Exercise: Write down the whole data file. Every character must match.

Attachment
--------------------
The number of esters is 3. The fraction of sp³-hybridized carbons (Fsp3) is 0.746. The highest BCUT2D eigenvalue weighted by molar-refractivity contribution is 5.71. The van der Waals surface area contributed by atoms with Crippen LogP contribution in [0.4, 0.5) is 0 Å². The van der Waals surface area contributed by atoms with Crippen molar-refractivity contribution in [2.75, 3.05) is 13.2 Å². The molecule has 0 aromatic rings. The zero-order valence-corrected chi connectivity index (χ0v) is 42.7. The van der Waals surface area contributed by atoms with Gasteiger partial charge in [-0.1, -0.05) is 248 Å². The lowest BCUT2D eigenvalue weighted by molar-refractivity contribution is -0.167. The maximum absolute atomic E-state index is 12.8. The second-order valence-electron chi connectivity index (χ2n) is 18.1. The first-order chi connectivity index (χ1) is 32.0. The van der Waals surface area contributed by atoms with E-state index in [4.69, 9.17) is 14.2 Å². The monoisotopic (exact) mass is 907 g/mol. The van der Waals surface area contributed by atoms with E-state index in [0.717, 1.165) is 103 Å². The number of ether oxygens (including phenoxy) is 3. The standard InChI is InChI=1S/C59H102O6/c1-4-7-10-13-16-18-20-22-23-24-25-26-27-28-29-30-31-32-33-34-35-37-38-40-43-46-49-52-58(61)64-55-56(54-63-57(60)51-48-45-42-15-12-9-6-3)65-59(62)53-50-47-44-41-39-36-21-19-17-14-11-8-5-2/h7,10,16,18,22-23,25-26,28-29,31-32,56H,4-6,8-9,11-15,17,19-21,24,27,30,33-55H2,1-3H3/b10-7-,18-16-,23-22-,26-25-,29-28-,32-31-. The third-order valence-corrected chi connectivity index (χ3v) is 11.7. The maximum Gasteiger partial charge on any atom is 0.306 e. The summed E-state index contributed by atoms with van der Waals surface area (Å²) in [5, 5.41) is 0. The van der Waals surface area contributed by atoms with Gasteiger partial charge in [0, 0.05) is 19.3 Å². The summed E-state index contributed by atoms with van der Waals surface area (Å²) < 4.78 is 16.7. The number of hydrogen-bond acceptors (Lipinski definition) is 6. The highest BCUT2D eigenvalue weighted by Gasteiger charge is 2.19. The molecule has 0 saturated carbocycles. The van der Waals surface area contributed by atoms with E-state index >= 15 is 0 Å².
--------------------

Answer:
The number of esters is 3. The fraction of sp³-hybridized carbons (Fsp3) is 0.746. The highest BCUT2D eigenvalue weighted by molar-refractivity contribution is 5.71. The van der Waals surface area contributed by atoms with Crippen LogP contribution in [0.4, 0.5) is 0 Å². The van der Waals surface area contributed by atoms with Crippen molar-refractivity contribution in [2.75, 3.05) is 13.2 Å². The molecule has 0 aromatic rings. The zero-order valence-corrected chi connectivity index (χ0v) is 42.7. The van der Waals surface area contributed by atoms with Gasteiger partial charge in [-0.1, -0.05) is 248 Å². The lowest BCUT2D eigenvalue weighted by molar-refractivity contribution is -0.167. The maximum absolute atomic E-state index is 12.8. The second-order valence-electron chi connectivity index (χ2n) is 18.1. The first-order chi connectivity index (χ1) is 32.0. The van der Waals surface area contributed by atoms with E-state index in [4.69, 9.17) is 14.2 Å². The monoisotopic (exact) mass is 907 g/mol. The van der Waals surface area contributed by atoms with E-state index in [0.717, 1.165) is 103 Å². The number of ether oxygens (including phenoxy) is 3. The standard InChI is InChI=1S/C59H102O6/c1-4-7-10-13-16-18-20-22-23-24-25-26-27-28-29-30-31-32-33-34-35-37-38-40-43-46-49-52-58(61)64-55-56(54-63-57(60)51-48-45-42-15-12-9-6-3)65-59(62)53-50-47-44-41-39-36-21-19-17-14-11-8-5-2/h7,10,16,18,22-23,25-26,28-29,31-32,56H,4-6,8-9,11-15,17,19-21,24,27,30,33-55H2,1-3H3/b10-7-,18-16-,23-22-,26-25-,29-28-,32-31-. The third-order valence-corrected chi connectivity index (χ3v) is 11.7. The maximum Gasteiger partial charge on any atom is 0.306 e. The summed E-state index contributed by atoms with van der Waals surface area (Å²) in [5, 5.41) is 0. The van der Waals surface area contributed by atoms with Gasteiger partial charge in [0, 0.05) is 19.3 Å². The summed E-state index contributed by atoms with van der Waals surface area (Å²) < 4.78 is 16.7. The number of hydrogen-bond acceptors (Lipinski definition) is 6. The highest BCUT2D eigenvalue weighted by Gasteiger charge is 2.19. The molecule has 0 saturated carbocycles. The van der Waals surface area contributed by atoms with E-state index >= 15 is 0 Å².